When the people in the Temple saw the lame man walking, they were amazed as to what had happened to him. While the lame man held onto Peter and John, the people ran up to them at the place called Solomon’s porch and gave Peter the witnessing opportunity he was waiting for. Peter begins his lesson, saying:

“Men of Israel, why does this surprise you? Why do you stare at us as if by our own power or godliness we had made this man walk? The God of Abraham, Isaac and Jacob, the God of our fathers, has glorified his servant Jesus. You handed him over to be killed, and you disowned him before Pilate, though he [Pilate] had decided to let him go. You disowned the Holy and Righteous One and asked that a murderer be released to you. You killed the author of life, but God raised him from the dead. We are witnesses of this. By faith in the name of Jesus, this man whom you see and know was made strong. It is Jesus’ name and the faith that comes through him that has given this complete healing to him, as you can all see.”—Acts 3:12-16, NIV

Strengthened by the Holy Spirit, Peter stood fearlessly before the men of Israel. He gave the glory to God and his Son, Jesus, for the miracle and then launched into the lesson on the resurrection of Jesus. Peter reminded the Jews of their fathers, and the promises of God they had inherited through the fathers. He went on to mention how their nation rejected the Messiah, desiring instead that a murderer be released to them. Although the Roman soldiers crucified Jesus, the Jews were actually responsible for his death. But God, by his mighty power, raised Jesus from the dead and exalted him above every name that is named. (Eph. 1:20-22; Phil. 2:9,10) It was by faith, Peter and John’s faith in Jesus—his sacrifice and his resurrection—and the power of the Holy Spirit, that the lame man had been cured.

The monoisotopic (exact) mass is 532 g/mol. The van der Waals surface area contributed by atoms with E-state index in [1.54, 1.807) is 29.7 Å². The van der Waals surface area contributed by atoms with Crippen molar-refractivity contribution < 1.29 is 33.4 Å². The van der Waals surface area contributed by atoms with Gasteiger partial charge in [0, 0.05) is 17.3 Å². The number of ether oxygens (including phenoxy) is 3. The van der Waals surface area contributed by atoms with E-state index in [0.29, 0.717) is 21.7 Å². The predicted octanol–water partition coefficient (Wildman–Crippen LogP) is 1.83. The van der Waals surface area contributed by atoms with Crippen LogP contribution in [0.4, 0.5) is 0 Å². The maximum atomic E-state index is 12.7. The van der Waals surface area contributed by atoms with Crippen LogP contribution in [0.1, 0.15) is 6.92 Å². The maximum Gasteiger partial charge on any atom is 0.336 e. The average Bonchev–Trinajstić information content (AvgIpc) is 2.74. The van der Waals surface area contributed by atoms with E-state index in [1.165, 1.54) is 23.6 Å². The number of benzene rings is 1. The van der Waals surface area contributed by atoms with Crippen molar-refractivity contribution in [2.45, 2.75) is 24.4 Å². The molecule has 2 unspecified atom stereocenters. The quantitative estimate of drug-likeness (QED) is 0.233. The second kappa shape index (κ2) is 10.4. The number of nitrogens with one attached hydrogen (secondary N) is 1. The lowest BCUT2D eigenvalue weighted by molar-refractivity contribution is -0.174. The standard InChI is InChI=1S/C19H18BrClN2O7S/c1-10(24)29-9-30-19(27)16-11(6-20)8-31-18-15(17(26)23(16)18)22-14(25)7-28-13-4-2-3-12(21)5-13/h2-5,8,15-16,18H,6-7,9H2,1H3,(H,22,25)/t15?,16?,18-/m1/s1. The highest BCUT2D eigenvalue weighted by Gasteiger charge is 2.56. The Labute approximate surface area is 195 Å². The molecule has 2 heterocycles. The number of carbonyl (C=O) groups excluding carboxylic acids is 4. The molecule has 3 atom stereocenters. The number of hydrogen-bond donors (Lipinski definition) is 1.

Peter did not stop there. He continued with the lesson: “Now, brothers, I know that you acted in ignorance, as did your leaders. But this is how God fulfilled what he had foretold through all the prophets, saying that his Christ would suffer. Repent, then, and turn to God, so that your sins may be wiped out, that times of refreshing may come from the Lord, and that he may send the Christ, who has been appointed for you—even Jesus. He must remain in heaven until the time comes for God to restore everything, as he promised long ago through his holy prophets.”—Acts 3:17-21, NIV

Peter explained that the death of Christ fulfilled what God had foretold through the prophets, namely that Christ would be rejected, suffer, and die. But through his death we might all gain life. He then offered them the invitation to sonship. This invitation was conditional. “If you obey me fully and keep my covenant, then out of all nations you will be my treasured possession. Although the whole earth is mine, you will be for me a kingdom of priests and a holy nation.”—Exod. 19:5,6, NIV